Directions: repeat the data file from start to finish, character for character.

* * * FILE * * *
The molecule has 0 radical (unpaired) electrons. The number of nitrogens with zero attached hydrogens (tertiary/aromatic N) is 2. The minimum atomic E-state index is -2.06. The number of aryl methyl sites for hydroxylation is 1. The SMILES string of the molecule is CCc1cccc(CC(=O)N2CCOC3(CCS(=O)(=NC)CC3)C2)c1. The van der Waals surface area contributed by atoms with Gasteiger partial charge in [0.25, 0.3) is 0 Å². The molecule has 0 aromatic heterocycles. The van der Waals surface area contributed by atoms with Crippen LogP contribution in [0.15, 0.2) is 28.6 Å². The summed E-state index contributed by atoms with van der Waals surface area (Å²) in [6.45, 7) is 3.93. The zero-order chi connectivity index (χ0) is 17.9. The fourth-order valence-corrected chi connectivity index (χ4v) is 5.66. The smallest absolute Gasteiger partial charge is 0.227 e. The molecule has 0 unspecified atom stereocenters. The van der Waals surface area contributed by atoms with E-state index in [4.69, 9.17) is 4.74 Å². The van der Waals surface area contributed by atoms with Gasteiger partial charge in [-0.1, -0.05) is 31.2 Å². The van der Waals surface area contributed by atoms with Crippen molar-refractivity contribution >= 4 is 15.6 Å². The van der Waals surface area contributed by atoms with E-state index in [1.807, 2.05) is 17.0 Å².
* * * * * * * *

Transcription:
The molecule has 0 radical (unpaired) electrons. The number of nitrogens with zero attached hydrogens (tertiary/aromatic N) is 2. The minimum atomic E-state index is -2.06. The number of aryl methyl sites for hydroxylation is 1. The SMILES string of the molecule is CCc1cccc(CC(=O)N2CCOC3(CCS(=O)(=NC)CC3)C2)c1. The van der Waals surface area contributed by atoms with Gasteiger partial charge in [0.25, 0.3) is 0 Å². The molecule has 0 aromatic heterocycles. The van der Waals surface area contributed by atoms with Crippen LogP contribution in [0.15, 0.2) is 28.6 Å². The summed E-state index contributed by atoms with van der Waals surface area (Å²) in [6.45, 7) is 3.93. The zero-order chi connectivity index (χ0) is 17.9. The fourth-order valence-corrected chi connectivity index (χ4v) is 5.66. The smallest absolute Gasteiger partial charge is 0.227 e. The molecule has 0 unspecified atom stereocenters. The van der Waals surface area contributed by atoms with E-state index in [4.69, 9.17) is 4.74 Å². The van der Waals surface area contributed by atoms with Gasteiger partial charge in [-0.1, -0.05) is 31.2 Å². The van der Waals surface area contributed by atoms with Crippen molar-refractivity contribution >= 4 is 15.6 Å². The van der Waals surface area contributed by atoms with E-state index in [1.807, 2.05) is 17.0 Å².